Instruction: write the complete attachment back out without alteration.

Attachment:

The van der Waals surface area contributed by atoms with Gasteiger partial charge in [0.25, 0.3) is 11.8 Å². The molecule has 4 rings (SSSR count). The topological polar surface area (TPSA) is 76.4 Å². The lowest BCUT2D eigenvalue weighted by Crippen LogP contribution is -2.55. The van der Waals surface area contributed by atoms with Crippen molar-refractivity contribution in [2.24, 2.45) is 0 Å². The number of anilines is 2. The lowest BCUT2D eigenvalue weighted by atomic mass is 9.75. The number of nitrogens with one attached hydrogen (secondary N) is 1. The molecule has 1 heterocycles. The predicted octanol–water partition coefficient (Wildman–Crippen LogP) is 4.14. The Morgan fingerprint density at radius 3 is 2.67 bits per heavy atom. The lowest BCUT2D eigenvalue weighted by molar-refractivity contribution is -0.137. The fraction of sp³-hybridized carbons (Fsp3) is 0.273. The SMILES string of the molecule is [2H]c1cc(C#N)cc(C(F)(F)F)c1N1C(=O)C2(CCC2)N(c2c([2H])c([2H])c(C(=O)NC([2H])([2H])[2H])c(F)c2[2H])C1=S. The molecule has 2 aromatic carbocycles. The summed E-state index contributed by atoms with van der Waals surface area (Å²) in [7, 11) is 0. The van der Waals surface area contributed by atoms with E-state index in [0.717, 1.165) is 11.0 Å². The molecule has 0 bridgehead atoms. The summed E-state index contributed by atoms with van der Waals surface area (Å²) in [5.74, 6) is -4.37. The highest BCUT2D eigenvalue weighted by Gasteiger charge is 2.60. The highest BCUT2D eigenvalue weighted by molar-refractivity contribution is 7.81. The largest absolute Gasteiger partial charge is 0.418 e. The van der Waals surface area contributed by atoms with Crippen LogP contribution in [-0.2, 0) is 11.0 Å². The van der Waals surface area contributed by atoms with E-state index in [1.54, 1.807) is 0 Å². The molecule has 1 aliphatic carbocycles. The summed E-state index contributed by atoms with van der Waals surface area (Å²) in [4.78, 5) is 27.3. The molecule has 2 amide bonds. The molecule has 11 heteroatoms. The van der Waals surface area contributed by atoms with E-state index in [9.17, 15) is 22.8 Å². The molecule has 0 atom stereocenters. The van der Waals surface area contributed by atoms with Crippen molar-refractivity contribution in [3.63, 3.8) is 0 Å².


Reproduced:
The van der Waals surface area contributed by atoms with Gasteiger partial charge in [0.25, 0.3) is 11.8 Å². The molecule has 4 rings (SSSR count). The topological polar surface area (TPSA) is 76.4 Å². The lowest BCUT2D eigenvalue weighted by Crippen LogP contribution is -2.55. The van der Waals surface area contributed by atoms with Crippen molar-refractivity contribution in [2.24, 2.45) is 0 Å². The number of anilines is 2. The lowest BCUT2D eigenvalue weighted by atomic mass is 9.75. The number of nitrogens with one attached hydrogen (secondary N) is 1. The molecule has 1 heterocycles. The predicted octanol–water partition coefficient (Wildman–Crippen LogP) is 4.14. The Morgan fingerprint density at radius 3 is 2.67 bits per heavy atom. The lowest BCUT2D eigenvalue weighted by molar-refractivity contribution is -0.137. The fraction of sp³-hybridized carbons (Fsp3) is 0.273. The SMILES string of the molecule is [2H]c1cc(C#N)cc(C(F)(F)F)c1N1C(=O)C2(CCC2)N(c2c([2H])c([2H])c(C(=O)NC([2H])([2H])[2H])c(F)c2[2H])C1=S. The molecule has 2 aromatic carbocycles. The summed E-state index contributed by atoms with van der Waals surface area (Å²) in [7, 11) is 0. The van der Waals surface area contributed by atoms with E-state index in [0.717, 1.165) is 11.0 Å². The molecule has 0 bridgehead atoms. The summed E-state index contributed by atoms with van der Waals surface area (Å²) in [5.74, 6) is -4.37. The highest BCUT2D eigenvalue weighted by Gasteiger charge is 2.60. The highest BCUT2D eigenvalue weighted by molar-refractivity contribution is 7.81. The largest absolute Gasteiger partial charge is 0.418 e. The van der Waals surface area contributed by atoms with Crippen LogP contribution in [-0.2, 0) is 11.0 Å². The van der Waals surface area contributed by atoms with E-state index in [1.54, 1.807) is 0 Å². The molecule has 1 aliphatic carbocycles. The summed E-state index contributed by atoms with van der Waals surface area (Å²) in [4.78, 5) is 27.3. The molecule has 2 amide bonds. The molecule has 11 heteroatoms. The van der Waals surface area contributed by atoms with E-state index in [9.17, 15) is 22.8 Å². The molecule has 0 atom stereocenters. The van der Waals surface area contributed by atoms with Crippen molar-refractivity contribution in [3.63, 3.8) is 0 Å².